Jose Archives - The Jose Vilson


These posts are focused more on world events from an educator’s perspective. Raw and unfiltered, these writings tackle the tougher subjects.



Last week, I delved a little deeper into this issue of teachers of color, hoping to sow some of the prevailing narratives up and construct something more cogent.

Yet, when it comes down to it, the lack of teachers of color is a symptom and not a cause of the education gaps we currently see.

Time and again, we get reports from former teachers of color about why they leave, and often, it’s the same symptoms for why teachers in general leave: lack of empowerment and autonomy, working conditions, and low pay. With teacher of color, education systems only exacerbate this problem because many teachers of color come back so they could give back to similar communities that they grew up in. Yet, they see some of the same deficiencies from their childhoods manifest in teachers’ lounges and observations about their colleagues. Because many teachers of color who come from similar neighborhoods they’re serving don’t have a family-established wealth to fall back on, they tend to leave at faster rates than the average teacher, too.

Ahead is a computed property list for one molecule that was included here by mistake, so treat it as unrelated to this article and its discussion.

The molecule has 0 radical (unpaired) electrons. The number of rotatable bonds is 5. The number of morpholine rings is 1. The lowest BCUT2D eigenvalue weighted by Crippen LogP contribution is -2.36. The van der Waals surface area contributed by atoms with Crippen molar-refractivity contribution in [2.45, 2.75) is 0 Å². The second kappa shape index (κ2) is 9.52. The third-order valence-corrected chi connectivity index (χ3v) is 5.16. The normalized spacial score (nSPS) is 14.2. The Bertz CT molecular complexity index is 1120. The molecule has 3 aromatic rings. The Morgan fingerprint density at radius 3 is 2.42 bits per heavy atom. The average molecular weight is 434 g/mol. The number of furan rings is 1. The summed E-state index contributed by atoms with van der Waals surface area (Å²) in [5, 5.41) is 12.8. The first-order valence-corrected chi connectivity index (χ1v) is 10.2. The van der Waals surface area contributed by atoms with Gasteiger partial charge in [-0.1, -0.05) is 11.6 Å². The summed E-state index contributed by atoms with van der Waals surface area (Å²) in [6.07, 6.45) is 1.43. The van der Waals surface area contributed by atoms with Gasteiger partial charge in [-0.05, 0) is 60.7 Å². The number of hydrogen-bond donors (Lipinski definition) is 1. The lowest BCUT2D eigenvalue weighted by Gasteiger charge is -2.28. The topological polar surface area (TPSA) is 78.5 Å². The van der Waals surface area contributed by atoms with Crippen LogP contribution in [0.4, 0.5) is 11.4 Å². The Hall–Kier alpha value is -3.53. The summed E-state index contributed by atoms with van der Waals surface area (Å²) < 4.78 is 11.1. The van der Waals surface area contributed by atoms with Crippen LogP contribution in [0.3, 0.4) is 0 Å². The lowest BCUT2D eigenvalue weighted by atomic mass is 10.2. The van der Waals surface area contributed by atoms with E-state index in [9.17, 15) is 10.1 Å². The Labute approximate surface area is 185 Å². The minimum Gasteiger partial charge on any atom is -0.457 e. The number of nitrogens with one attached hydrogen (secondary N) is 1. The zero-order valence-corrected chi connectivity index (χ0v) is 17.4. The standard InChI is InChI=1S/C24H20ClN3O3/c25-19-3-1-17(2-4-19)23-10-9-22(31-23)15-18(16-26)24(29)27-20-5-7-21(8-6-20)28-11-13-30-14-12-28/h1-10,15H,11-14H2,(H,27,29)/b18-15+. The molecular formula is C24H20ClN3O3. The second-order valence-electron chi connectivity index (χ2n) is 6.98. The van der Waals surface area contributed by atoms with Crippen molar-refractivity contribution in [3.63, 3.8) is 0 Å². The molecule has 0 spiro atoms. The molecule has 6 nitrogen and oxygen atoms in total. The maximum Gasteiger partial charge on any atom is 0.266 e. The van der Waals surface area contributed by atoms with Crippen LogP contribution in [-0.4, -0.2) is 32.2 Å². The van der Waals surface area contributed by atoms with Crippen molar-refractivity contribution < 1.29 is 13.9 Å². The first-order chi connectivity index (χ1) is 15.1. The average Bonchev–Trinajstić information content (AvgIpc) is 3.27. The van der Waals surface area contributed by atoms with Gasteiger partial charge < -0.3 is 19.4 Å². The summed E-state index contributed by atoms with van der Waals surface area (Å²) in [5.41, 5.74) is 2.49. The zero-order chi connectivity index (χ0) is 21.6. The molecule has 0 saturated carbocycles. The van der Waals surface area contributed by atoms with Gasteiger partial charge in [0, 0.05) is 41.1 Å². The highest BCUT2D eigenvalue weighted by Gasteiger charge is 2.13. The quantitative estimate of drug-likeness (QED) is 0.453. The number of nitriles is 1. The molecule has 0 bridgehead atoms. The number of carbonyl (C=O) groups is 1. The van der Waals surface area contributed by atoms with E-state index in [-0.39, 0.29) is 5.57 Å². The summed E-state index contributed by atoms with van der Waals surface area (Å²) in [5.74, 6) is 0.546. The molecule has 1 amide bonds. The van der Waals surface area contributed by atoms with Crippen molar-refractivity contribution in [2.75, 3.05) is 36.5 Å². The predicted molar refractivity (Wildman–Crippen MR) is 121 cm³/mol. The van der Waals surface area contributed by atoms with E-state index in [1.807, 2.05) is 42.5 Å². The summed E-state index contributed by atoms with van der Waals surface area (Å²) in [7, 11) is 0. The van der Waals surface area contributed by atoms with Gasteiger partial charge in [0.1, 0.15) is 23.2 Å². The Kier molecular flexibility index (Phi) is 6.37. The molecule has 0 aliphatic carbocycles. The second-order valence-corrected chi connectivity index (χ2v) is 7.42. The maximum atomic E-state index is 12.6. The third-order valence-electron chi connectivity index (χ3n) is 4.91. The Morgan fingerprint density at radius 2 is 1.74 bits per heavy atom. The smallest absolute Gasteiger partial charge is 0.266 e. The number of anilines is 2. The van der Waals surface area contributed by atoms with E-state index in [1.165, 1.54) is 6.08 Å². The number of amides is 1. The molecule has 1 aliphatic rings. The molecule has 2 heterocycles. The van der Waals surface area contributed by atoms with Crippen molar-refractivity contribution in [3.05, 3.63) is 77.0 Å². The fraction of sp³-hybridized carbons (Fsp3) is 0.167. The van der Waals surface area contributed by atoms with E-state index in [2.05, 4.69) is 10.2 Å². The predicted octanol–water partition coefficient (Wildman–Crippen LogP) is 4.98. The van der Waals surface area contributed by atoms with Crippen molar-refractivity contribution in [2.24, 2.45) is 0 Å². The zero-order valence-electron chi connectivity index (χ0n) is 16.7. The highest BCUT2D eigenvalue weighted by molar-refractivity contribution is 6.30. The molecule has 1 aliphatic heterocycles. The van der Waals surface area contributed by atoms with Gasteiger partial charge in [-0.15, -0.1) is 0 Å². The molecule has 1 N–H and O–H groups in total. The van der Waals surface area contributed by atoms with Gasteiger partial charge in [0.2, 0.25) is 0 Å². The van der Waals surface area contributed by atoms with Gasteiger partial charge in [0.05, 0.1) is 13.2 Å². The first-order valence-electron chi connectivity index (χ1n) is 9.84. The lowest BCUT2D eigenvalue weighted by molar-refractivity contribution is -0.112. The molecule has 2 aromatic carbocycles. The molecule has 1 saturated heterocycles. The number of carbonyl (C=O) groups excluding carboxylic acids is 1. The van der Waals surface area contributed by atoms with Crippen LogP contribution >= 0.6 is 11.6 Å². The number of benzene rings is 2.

But there’s more. This research by Ivory Toldson done on this topic suggests that lack of teachers of color isn’t for lack of want, and that systemic elements of our education system will continue to put people of color at odds with their education system, regardless of whether it’s public, private, or hybrid (charter).